Coyote (Canis latrans
, family Canidae), often called prairie wolf or brush wolf, is intermediate in size between the WOLF
. It resembles a lightly built German shepherd dog with erect, pointed ears, pointed muzzle, flat forehead, bushy tail (usually held rather low) and a coat of long, grey, russet or yellowish brown hair.
Distribution and Habitat
Coyotes were originally restricted to the North American PRAIRIES and to open mixed hardwood and coniferous habitats, but are now found within farmland and urban areas. In Canada they are found in British Columbia, Yukon and western NWT, Alberta, southern Saskatchewan and Manitoba, and east to the Maritimes.
Coyote on the Prowl
Primarily carnivorous, coyotes prey chiefly on hares and rodents, but they also consume insects and fruits (Corel Professional Photos).
(courtesy Karvonen Films)
Reproduction and Development
Coyote (Canis latrans
) (artwork by Jan Sovak).
Coyotes usually breed in February; litters of 5-7 pups (maximum 19) are born 60-63 days later (April to early May) in a den. Breeding begins at one year, and coyotes mate for life. The lifespan is 10-11 years in the wild. They cooperate in hunting, denning and raising young. Coyotes can howl, singly or in unison, and reply to howls of other coyotes, wolves or dogs, and even to car horns or sirens.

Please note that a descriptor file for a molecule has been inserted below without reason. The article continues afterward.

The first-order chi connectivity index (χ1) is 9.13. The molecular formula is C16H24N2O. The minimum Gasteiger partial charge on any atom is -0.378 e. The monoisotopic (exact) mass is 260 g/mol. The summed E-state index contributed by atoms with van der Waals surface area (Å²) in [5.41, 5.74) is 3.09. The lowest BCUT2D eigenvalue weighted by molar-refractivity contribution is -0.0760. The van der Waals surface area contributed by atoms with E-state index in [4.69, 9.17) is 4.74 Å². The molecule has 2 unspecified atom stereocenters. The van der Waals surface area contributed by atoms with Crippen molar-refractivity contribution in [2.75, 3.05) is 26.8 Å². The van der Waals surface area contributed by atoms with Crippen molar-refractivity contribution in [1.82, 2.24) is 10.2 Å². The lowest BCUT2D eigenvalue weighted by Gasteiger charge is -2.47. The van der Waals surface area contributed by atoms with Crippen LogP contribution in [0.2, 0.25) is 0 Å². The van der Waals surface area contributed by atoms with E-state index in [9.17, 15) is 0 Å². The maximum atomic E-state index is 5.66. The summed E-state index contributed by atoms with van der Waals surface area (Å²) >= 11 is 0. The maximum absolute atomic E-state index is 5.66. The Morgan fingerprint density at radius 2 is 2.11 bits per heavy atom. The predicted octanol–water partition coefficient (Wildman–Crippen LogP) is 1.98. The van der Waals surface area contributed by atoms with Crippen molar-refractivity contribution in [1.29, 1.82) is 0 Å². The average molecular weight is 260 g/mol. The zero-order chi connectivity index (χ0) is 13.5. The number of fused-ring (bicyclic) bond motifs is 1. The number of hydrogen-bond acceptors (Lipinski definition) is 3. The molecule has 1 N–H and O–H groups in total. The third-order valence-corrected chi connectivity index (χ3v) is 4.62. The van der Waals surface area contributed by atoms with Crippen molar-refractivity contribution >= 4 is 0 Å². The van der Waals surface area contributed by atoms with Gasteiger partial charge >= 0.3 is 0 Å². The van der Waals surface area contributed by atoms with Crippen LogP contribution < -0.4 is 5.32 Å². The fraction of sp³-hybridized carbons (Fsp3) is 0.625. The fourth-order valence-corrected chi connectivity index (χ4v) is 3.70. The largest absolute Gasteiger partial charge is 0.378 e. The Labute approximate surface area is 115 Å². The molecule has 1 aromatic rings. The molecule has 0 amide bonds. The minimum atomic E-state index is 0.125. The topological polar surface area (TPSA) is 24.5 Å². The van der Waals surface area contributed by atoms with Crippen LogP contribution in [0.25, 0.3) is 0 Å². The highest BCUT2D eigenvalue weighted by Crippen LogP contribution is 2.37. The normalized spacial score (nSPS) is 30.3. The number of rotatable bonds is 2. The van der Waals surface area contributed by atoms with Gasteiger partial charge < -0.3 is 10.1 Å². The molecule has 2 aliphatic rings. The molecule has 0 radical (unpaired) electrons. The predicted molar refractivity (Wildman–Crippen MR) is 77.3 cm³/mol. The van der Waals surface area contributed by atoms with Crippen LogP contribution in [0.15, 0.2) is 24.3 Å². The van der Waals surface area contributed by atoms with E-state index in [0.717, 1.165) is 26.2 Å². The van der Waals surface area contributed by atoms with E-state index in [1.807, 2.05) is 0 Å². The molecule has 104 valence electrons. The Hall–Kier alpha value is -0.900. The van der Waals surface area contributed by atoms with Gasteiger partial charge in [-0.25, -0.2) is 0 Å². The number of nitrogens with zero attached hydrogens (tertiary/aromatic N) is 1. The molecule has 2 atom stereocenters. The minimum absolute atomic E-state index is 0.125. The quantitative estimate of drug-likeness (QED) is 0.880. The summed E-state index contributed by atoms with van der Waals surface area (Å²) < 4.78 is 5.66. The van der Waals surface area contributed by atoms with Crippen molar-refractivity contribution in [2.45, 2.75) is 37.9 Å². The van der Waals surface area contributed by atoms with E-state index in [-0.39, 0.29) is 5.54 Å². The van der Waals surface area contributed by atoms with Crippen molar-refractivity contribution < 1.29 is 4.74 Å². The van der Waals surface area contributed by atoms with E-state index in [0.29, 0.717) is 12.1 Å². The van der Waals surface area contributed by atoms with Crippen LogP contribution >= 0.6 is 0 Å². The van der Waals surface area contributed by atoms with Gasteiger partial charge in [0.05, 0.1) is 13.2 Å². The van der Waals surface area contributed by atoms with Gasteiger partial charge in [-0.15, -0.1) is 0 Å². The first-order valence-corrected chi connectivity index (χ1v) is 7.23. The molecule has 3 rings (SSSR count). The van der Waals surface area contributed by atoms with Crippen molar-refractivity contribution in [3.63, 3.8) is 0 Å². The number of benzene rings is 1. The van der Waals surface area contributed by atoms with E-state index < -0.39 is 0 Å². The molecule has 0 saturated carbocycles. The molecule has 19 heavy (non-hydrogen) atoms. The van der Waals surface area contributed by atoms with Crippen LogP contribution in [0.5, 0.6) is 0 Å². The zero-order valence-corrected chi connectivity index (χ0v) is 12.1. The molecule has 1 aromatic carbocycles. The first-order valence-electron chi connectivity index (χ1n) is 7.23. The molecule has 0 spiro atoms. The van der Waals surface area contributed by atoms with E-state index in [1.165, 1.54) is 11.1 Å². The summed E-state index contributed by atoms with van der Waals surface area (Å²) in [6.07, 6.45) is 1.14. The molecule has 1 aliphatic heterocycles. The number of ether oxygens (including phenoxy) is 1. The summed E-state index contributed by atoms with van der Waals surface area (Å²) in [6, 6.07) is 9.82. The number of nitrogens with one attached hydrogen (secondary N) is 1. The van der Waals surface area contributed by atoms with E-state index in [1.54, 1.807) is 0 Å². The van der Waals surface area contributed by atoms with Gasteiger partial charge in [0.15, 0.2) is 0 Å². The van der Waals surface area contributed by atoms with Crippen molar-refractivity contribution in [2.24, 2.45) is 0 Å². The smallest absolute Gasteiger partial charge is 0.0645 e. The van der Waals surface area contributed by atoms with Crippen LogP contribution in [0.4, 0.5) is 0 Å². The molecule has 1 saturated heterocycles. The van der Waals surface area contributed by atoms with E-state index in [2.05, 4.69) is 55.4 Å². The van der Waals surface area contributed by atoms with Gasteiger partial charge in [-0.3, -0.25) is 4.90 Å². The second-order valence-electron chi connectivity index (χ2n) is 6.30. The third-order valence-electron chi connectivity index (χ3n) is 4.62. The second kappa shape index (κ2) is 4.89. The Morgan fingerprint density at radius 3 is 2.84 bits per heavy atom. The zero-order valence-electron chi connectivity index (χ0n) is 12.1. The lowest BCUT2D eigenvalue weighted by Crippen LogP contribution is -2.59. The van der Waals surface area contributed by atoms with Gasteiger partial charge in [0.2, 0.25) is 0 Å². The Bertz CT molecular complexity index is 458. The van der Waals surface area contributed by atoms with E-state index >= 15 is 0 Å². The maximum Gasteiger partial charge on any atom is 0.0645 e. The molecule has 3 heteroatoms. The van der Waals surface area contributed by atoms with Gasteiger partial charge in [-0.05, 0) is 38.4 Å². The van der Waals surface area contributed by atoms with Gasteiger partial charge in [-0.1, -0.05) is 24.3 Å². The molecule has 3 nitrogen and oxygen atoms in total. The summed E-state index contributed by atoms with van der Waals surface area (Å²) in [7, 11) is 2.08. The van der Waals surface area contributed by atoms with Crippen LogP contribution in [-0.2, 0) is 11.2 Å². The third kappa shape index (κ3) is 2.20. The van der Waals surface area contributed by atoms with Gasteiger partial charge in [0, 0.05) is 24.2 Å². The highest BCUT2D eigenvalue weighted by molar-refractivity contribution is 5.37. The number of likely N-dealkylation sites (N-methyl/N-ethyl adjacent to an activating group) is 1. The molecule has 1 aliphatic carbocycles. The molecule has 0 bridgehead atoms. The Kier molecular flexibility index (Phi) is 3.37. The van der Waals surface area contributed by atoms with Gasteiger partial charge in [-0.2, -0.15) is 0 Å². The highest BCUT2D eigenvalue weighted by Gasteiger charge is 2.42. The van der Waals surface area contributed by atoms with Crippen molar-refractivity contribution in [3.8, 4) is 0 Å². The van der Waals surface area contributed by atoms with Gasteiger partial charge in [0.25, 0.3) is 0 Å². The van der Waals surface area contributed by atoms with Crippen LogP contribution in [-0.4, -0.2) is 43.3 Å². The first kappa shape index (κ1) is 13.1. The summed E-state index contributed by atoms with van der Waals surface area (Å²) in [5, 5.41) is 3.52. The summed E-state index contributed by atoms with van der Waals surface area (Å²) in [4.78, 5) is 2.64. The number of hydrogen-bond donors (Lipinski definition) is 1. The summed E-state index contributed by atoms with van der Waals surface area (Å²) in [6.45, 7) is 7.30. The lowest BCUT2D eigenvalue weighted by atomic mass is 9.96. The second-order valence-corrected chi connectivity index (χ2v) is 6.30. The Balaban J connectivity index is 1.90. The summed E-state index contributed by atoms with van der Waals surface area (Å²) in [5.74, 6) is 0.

Primarily carnivorous, they prey chiefly on RABBITS
and rodents, but they also consume INSECTS
, fruits and human waste. Coyotes are a threat to such livestock as sheep, goats, calves, poultry, and to domestic dogs and cats.
Links to Other Sites
See a description of the natural history and typical habitat of coyotes in Canada. From the "Hinterland Who's Who" website. Also includes video clips, summaries of related conservation issues, and educational resources.
Natural History Notebooks
View illustrated descriptions of a huge variety of Canadian animal species, prehistoric creatures, and endangered/extinct animals. A Canadian Museum of Nature website.
Canadian Biodiversity Website
A great information source for all budding biologists. Learn about biodiversity theory, natural history, and conservation issues. From McGill’s Redpath Museum.